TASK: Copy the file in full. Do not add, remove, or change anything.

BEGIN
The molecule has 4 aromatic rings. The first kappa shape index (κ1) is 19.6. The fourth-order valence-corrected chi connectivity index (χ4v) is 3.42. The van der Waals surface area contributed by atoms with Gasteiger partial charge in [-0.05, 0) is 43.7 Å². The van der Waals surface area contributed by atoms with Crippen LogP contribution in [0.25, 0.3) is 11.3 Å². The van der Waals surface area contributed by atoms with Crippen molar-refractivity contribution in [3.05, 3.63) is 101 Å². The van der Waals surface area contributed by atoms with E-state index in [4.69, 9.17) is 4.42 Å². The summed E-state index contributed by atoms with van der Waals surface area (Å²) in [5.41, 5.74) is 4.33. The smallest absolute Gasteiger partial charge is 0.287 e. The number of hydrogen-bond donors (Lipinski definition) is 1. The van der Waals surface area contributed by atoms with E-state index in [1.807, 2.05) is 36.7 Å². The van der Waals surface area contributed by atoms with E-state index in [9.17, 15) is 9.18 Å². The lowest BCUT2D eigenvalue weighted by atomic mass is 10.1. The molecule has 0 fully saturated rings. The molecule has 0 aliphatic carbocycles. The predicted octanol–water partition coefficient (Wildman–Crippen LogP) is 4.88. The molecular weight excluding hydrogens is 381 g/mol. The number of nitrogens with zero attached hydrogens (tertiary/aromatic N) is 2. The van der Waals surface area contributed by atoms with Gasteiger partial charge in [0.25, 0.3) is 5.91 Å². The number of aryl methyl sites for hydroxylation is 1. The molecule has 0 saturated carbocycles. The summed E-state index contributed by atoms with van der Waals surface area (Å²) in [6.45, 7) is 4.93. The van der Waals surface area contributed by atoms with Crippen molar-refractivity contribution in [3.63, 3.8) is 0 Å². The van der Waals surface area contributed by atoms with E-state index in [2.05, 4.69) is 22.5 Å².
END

The molecule has 4 aromatic rings. The first kappa shape index (κ1) is 19.6. The fourth-order valence-corrected chi connectivity index (χ4v) is 3.42. The van der Waals surface area contributed by atoms with Gasteiger partial charge in [-0.05, 0) is 43.7 Å². The van der Waals surface area contributed by atoms with Crippen LogP contribution in [0.25, 0.3) is 11.3 Å². The van der Waals surface area contributed by atoms with Crippen molar-refractivity contribution in [3.05, 3.63) is 101 Å². The van der Waals surface area contributed by atoms with E-state index in [4.69, 9.17) is 4.42 Å². The summed E-state index contributed by atoms with van der Waals surface area (Å²) in [5.41, 5.74) is 4.33. The smallest absolute Gasteiger partial charge is 0.287 e. The number of hydrogen-bond donors (Lipinski definition) is 1. The van der Waals surface area contributed by atoms with E-state index in [1.807, 2.05) is 36.7 Å². The van der Waals surface area contributed by atoms with E-state index in [9.17, 15) is 9.18 Å². The lowest BCUT2D eigenvalue weighted by atomic mass is 10.1. The molecule has 0 fully saturated rings. The molecule has 0 aliphatic carbocycles. The predicted octanol–water partition coefficient (Wildman–Crippen LogP) is 4.88. The molecular weight excluding hydrogens is 381 g/mol. The number of nitrogens with zero attached hydrogens (tertiary/aromatic N) is 2. The van der Waals surface area contributed by atoms with Gasteiger partial charge in [0.25, 0.3) is 5.91 Å². The number of aryl methyl sites for hydroxylation is 1. The molecule has 0 saturated carbocycles. The summed E-state index contributed by atoms with van der Waals surface area (Å²) in [6.45, 7) is 4.93. The van der Waals surface area contributed by atoms with Crippen molar-refractivity contribution in [3.63, 3.8) is 0 Å². The van der Waals surface area contributed by atoms with E-state index in [2.05, 4.69) is 22.5 Å².